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Northeast Florida suicide rates higher than state average

Over 3,500 Floridians lost their lives to suicide in 2018

Northeast Florida suicide rates higher than state average
Northeast Florida suicide rates higher than state average

JACKSONVILLE, Fla. – Florida Gov. Ron DeSantis has proclaimed Feb. 27 Florida Suicide Prevention Day.

It's just one step in an attempt to reduce the number of people who are taking their own lives.

Florida has always been near the bottom when it comes to how much the state spends on mental health resources.

This year, Florida came in last out of 50 states.

In 2018, over 3,500 Floridians lost their lives to suicide, and there's particular concern for Northeast Florida.

Suicide rates across the First Coast are higher than the state average, particularly in St. Johns, Nassau and Flagler counties.

Dr. Christine Cauffield, CEO of Lutheran Services of Florid Health Systems, has been an advocate for mental health issues the past 30 years. She explained why some local counties have higher suicide rates than the state average.

“What that's attributed to is our senior population. We have the fastest growing cohort of males 75 to 85 who are completing suicide,” Cauffield said.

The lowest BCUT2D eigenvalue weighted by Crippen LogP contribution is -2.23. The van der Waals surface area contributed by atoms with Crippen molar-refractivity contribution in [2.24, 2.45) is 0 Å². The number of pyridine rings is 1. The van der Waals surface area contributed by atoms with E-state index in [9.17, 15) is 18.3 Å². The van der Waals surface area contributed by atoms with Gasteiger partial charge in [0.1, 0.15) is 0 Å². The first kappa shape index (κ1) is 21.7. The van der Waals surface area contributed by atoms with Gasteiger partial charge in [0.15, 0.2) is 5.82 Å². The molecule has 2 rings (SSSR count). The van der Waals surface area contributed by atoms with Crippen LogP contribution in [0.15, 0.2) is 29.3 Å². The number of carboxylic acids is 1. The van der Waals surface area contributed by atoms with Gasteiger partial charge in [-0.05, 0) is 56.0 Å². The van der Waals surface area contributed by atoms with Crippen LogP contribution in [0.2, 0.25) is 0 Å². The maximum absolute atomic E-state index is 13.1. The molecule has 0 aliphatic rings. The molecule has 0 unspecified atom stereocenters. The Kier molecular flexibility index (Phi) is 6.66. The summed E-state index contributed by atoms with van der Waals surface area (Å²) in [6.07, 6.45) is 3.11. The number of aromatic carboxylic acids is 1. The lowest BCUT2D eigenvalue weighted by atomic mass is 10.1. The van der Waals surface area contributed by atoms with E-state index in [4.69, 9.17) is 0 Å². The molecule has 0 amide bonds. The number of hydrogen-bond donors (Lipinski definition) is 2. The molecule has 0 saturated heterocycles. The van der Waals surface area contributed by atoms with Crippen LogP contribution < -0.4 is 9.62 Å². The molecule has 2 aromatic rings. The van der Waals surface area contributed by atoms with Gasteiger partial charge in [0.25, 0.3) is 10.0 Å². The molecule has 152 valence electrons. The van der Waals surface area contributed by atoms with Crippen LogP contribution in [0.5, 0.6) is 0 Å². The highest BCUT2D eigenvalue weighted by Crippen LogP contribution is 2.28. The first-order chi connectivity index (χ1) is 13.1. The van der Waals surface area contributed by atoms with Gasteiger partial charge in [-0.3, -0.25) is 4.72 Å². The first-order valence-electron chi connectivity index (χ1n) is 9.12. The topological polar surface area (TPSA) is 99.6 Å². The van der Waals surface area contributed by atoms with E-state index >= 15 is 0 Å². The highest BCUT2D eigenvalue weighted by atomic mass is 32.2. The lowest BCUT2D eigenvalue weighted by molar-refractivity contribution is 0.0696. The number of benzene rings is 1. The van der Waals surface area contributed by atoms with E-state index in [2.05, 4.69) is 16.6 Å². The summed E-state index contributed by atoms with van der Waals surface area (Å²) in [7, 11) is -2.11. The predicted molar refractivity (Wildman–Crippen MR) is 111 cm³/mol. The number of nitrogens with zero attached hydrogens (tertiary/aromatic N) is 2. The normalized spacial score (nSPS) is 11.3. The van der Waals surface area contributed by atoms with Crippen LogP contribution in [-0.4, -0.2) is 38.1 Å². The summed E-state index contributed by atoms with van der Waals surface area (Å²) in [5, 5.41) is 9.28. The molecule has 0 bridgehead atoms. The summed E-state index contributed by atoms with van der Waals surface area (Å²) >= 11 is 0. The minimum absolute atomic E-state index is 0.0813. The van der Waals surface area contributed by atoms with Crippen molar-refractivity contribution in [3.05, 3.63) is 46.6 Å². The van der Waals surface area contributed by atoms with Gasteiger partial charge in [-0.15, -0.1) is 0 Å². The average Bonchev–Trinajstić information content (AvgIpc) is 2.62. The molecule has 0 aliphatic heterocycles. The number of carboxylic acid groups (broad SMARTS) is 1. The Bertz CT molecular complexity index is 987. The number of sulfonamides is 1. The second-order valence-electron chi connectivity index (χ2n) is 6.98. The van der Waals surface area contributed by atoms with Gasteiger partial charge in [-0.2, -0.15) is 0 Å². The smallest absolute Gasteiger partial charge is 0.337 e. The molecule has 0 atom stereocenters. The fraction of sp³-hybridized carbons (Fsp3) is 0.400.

Cauffield said many senior citizens feel isolated, have lost loved ones, get depressed and have access to guns.

“Those combinations become deadly,” she said.

Here are some warning signs that someone is considering suicide:

  • Extreme or unusual agitation or extreme calm behavior
  • Withdrawal
  • Excessive drinking or drug use

Cauffield said if you suspect someone is considering suicide, it's important to talk to them about it -- as uncomfortable as it may feel.

“The best thing you can do is acknowledge their pain,” she said. “Ask them how they're feeling. That you've noticed a change in their behavior. That you're concerned about them. You want them to get support. And how can you help.”

According to the experts, it's OK to ask sensitive questions like, "Do you ever feel like just giving up? Are you thinking about dying?"

Cauffield said questions like these are actually helpful.

"They are relieved that someone notices and they are open to hearing about help,” she said.

If you are in crisis, call Lutheran Services of Florida anytime at 1-877-229-9098 or visit LSFnet.org.